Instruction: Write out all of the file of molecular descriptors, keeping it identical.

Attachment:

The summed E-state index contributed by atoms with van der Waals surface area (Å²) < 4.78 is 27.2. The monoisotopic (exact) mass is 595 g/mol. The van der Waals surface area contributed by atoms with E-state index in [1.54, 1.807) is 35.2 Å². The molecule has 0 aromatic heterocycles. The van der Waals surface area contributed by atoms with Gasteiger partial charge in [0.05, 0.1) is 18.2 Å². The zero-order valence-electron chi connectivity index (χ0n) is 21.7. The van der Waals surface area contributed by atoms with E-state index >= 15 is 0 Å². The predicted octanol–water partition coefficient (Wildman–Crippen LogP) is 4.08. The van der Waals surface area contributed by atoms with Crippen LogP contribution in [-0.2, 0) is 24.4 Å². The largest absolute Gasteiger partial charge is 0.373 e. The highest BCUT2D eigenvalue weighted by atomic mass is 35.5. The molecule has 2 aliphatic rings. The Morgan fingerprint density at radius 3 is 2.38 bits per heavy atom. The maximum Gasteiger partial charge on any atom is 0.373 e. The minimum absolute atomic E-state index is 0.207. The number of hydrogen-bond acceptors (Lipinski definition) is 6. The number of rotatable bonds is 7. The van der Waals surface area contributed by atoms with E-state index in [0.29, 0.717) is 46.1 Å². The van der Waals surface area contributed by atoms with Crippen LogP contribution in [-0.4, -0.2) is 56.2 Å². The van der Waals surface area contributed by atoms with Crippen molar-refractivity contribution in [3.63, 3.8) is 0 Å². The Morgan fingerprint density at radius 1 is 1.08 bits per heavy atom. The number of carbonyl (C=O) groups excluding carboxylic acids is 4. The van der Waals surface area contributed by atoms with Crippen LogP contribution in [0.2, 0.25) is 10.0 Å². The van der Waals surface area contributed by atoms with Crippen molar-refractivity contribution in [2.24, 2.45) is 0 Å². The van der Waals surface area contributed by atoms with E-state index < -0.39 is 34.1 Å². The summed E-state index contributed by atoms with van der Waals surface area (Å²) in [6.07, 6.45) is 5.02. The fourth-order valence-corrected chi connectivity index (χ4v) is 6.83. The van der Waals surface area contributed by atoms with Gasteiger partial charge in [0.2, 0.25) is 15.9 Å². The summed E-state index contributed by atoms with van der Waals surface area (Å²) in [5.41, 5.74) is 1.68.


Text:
The summed E-state index contributed by atoms with van der Waals surface area (Å²) < 4.78 is 27.2. The monoisotopic (exact) mass is 595 g/mol. The van der Waals surface area contributed by atoms with E-state index in [1.54, 1.807) is 35.2 Å². The molecule has 0 aromatic heterocycles. The van der Waals surface area contributed by atoms with Gasteiger partial charge in [0.05, 0.1) is 18.2 Å². The zero-order valence-electron chi connectivity index (χ0n) is 21.7. The van der Waals surface area contributed by atoms with E-state index >= 15 is 0 Å². The predicted octanol–water partition coefficient (Wildman–Crippen LogP) is 4.08. The van der Waals surface area contributed by atoms with Crippen LogP contribution in [-0.2, 0) is 24.4 Å². The largest absolute Gasteiger partial charge is 0.373 e. The highest BCUT2D eigenvalue weighted by atomic mass is 35.5. The molecule has 2 aliphatic rings. The Morgan fingerprint density at radius 3 is 2.38 bits per heavy atom. The maximum Gasteiger partial charge on any atom is 0.373 e. The minimum absolute atomic E-state index is 0.207. The number of hydrogen-bond acceptors (Lipinski definition) is 6. The number of rotatable bonds is 7. The van der Waals surface area contributed by atoms with E-state index in [0.29, 0.717) is 46.1 Å². The van der Waals surface area contributed by atoms with Crippen LogP contribution in [-0.4, -0.2) is 56.2 Å². The van der Waals surface area contributed by atoms with Crippen molar-refractivity contribution in [3.63, 3.8) is 0 Å². The Morgan fingerprint density at radius 1 is 1.08 bits per heavy atom. The number of carbonyl (C=O) groups excluding carboxylic acids is 4. The van der Waals surface area contributed by atoms with Crippen LogP contribution in [0.2, 0.25) is 10.0 Å². The van der Waals surface area contributed by atoms with Crippen molar-refractivity contribution in [2.24, 2.45) is 0 Å². The van der Waals surface area contributed by atoms with E-state index < -0.39 is 34.1 Å². The summed E-state index contributed by atoms with van der Waals surface area (Å²) in [6.07, 6.45) is 5.02. The fourth-order valence-corrected chi connectivity index (χ4v) is 6.83. The van der Waals surface area contributed by atoms with Gasteiger partial charge in [0.2, 0.25) is 15.9 Å². The summed E-state index contributed by atoms with van der Waals surface area (Å²) in [5.41, 5.74) is 1.68.